What Do Women Want? Don't Ask The Net

The female demographic is the most misunderstood in the era of drill-down, slice-and-dice consumer data. It is evident in the schizophrenic, stereotypic and random efforts to monetize what media, entertainment and marketing executives assume are the paramount interests and concerns of more than half the country's population.

In the end, it might be more constructive thinking of female consumers as comprising many roles and affinities rather than as a gender category. The spate of new, predominantly general-interest online attempts to pander to the female psyche demonstrate this point.

This week, Yahoo launched Shine for its regular 40 million users, women 25 to 54. Like many of the similar existing and newer Web sites, it offers verticals on health, beauty and fashion; parenting, love and sex; work, money, food and home. It has the obligatory astrology and other trite personalized features, as well as blogging, which counts more women than men. Such self-proclaimed online one-stop shops for women are distinguished more by look and less by substance.



The general-interest efforts to attract and monetarily mine female online users unfortunately parallels the banal treatment of women's interests touted on the companion sites of television networks, such as Oxygen, iVillage and Lifetime. While they profess to entertain and enlighten (WE even talks about empowering women), they read like wannabes to blue-chip style and fashion brands (Glamour, Cosmopolitan, In Style) and celebrity news brands (Glam, TMZ). Younger females achieve the same with sites like and popular MySpace pages. They all have millions of users to justify their existence.

Surely, every Web site will argue that it is making a well-intentioned effort to service women's needs. The answer to "What would Oprah do?" will come in 2009 when the talk queen launches her OWN (Oprah Winfrey Network) stable of TV and online properties under the Discovery Health-umbrella. Given her other commercial successes, Oprah could set a higher bar for the payday of ad revenues and "finder fees" from related linked sites, which are the real objective to most of these endeavors. (Women on the Web) bucks the predictable by providing intellectually and socially relevant original commentary from 16 marquee journalists and celebrities. The integrity of their quest is assured by the $200,000 investment made by founding contributors Lesley Stahl, Liz Smith, Peggy Noonan, Joni Evans and Mary Wells. Described by CEO Evans as "a party disguised as a Web site," the site, launched on Woman's Day last month, is the Huffington Post of women's chat. It covers everything from the presidential election and the economy to the differentiating influence of mothers and fathers. However, the sparse upscale advertising by sponsors like Tiffany doesn't prevent WowOwow from stooping to the obligatory horoscope and "bad hair day" weather report.

comScore and Nielsen Media broadly identify women's online communities as everything from iVillage to Everyday Health--which underscores the real dilemma. Unless companies can figure that out a way to interpret and capitalize on women's singularities without embarrassing themselves, it's best to specialize in the niche interests of the entire human race.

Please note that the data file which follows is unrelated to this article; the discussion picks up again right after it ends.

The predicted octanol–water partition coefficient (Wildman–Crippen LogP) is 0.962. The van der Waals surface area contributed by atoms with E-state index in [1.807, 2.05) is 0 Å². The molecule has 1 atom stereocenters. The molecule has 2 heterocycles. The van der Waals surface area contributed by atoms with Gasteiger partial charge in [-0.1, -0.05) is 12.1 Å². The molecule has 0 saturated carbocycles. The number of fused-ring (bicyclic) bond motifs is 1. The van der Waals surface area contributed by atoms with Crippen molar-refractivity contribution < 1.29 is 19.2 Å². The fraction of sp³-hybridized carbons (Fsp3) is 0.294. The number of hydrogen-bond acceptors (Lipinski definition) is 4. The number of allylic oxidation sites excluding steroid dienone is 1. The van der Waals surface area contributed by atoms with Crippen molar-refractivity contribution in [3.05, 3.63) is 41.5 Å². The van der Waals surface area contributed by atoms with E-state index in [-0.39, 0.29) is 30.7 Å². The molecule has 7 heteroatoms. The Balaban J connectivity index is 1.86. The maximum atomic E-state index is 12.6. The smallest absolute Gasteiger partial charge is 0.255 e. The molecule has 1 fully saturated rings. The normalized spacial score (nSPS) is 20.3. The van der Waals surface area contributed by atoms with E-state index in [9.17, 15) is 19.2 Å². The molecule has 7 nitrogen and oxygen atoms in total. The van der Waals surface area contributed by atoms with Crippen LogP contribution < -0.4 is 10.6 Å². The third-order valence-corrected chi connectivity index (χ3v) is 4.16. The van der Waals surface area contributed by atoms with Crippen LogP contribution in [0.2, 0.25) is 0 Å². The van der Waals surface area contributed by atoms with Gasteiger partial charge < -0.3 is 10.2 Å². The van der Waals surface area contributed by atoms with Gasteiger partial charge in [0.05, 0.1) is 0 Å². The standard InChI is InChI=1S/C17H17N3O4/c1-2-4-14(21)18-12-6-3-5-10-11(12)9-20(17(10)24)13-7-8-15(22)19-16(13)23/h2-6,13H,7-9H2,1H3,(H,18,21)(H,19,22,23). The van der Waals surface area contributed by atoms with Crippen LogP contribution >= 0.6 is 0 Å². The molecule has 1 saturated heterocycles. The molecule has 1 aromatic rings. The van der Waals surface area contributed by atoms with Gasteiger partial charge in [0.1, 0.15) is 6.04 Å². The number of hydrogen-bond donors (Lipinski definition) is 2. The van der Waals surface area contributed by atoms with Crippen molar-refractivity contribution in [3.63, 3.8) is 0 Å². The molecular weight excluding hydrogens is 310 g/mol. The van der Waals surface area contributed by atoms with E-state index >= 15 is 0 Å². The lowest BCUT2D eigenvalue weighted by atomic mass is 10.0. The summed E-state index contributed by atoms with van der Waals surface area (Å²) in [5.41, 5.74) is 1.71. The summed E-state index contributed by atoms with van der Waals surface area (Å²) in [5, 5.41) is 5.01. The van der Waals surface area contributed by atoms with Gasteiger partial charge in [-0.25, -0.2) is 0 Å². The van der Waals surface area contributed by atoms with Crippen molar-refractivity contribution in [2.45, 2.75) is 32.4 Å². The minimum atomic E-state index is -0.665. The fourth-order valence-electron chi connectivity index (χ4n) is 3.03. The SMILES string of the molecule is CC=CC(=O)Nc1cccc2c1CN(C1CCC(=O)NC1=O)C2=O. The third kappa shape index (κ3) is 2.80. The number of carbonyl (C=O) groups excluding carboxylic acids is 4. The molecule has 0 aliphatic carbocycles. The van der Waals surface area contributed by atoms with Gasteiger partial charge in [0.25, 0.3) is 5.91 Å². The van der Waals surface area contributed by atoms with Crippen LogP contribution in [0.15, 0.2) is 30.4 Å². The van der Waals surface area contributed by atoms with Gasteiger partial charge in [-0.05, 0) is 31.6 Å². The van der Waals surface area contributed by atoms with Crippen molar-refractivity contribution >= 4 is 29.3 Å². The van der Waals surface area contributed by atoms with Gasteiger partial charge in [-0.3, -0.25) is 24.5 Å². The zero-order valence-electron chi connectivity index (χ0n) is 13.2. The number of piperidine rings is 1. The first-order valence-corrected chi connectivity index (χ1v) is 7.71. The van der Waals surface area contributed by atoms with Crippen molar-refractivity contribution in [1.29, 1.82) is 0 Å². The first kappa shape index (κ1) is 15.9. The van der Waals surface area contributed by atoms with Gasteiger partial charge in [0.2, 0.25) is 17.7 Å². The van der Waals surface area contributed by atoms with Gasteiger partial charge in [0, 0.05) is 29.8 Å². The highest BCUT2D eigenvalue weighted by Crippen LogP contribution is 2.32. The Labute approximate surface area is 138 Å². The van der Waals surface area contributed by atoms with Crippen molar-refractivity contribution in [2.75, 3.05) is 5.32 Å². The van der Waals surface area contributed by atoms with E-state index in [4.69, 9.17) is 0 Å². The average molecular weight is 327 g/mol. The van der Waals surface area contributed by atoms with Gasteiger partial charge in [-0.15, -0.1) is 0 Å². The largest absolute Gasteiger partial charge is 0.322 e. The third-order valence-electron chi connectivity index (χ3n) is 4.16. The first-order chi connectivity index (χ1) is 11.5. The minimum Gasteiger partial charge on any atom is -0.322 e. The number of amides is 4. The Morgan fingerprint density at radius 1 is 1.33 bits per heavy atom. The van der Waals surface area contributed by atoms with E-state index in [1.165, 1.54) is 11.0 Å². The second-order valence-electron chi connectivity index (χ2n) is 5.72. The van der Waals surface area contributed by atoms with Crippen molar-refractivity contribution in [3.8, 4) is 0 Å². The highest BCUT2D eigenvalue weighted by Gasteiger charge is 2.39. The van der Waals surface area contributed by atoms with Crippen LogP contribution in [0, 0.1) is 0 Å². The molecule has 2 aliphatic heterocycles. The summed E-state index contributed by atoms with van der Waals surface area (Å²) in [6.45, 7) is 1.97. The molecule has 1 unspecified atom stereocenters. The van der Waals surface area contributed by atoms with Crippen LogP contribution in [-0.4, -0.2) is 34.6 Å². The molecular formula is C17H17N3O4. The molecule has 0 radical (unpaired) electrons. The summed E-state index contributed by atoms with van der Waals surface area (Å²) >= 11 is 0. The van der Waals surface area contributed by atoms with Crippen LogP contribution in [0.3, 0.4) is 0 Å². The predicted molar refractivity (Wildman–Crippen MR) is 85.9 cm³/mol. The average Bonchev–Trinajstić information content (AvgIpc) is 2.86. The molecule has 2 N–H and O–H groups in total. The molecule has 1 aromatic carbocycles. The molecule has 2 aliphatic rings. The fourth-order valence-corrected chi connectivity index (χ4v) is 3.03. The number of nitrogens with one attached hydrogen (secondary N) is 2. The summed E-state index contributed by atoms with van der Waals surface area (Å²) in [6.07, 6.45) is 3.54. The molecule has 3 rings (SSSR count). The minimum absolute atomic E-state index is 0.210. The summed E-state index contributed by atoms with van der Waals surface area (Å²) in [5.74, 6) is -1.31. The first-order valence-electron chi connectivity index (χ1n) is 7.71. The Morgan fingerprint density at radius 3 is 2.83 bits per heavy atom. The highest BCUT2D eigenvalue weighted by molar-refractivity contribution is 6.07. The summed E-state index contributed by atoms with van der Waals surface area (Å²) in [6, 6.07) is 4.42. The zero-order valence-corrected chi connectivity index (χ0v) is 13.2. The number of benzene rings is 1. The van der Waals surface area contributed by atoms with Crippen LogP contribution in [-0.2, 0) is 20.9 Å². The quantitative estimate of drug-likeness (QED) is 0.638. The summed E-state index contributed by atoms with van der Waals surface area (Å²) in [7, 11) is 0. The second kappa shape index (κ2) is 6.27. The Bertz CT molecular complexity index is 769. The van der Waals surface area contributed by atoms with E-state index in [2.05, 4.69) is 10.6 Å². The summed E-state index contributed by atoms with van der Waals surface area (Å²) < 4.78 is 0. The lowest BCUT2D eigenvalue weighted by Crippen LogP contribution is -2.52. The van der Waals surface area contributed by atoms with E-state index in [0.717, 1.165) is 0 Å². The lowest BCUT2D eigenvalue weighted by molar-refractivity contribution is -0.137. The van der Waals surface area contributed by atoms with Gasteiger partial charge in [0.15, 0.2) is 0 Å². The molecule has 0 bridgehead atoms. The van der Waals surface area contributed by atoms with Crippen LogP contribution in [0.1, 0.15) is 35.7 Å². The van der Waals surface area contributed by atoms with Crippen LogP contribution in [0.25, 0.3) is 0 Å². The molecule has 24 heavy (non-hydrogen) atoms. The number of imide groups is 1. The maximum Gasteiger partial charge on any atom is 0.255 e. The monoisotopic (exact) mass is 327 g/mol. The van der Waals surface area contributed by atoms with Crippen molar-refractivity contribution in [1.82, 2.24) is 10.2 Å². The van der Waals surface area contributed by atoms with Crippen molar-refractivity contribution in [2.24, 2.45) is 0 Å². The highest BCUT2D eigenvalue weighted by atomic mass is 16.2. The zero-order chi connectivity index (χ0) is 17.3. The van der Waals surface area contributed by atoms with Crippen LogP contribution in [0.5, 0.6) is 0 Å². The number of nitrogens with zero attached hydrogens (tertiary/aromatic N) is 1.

However representative I may be as a professional boomer with four children, I can tell you most of my bookmarked sites, RSS feeds, email alerts and the like are representative of my broad, deep interests in all things finance, business, media and Internet along with my personal interests. The far fewer women's branded sites I track range from the United Nation's and Women& Co to WowOwow and--dare I say it--Martha Stewart.

That makes me much like other women, according to official statistics. Of the 153.6 million females in the U.S. (now outnumbering men), 59% work and 37% are professionals or managers. About one-third have a bachelor's degree or higher degree. They are nearly evenly split between women who are married (62.4 million) and those divorced, widowed or never married (59.8 million). Either way, women make most of the decisions about spending money. Eighty-four percent of women are big computer users at home, per the U.S. Census Bureau. Some 52% of all Internet users are female.

Too little of what those statistics tell us about women is reflected in too few of the sites catering to them. We may yet see some form of older female-powered search engine if ever delivers on its on-again, off-again revamp plans.

There is definitely a sense that the Internet, the most long-tail of all media, is scrambling to catch up to women's increasingly powerful, influential and cerebral force. This is, after all, the age of Hillary Clinton's presidential candidacy, Nancy Pelosi's role as Speaker of the House, and the back-to-back tenures of Condoleezza Rice and Madeleine Albright as Secretary of State. Then again, there are those startling statistics in the current issue of Portfolio underscoring a workplace backslide: a widening 78.7% pay gap, a 2% slip in top female executives who comprise 27% of top corporate officers and nearly 15% of which are in boardrooms--essentially flat the past three years.

The statistics say there are serious intellectual, economic, social and cultural concerns many women have that are generally underestimated and woefully underserved online. If nothing else, it is a big business opportunity wasted.

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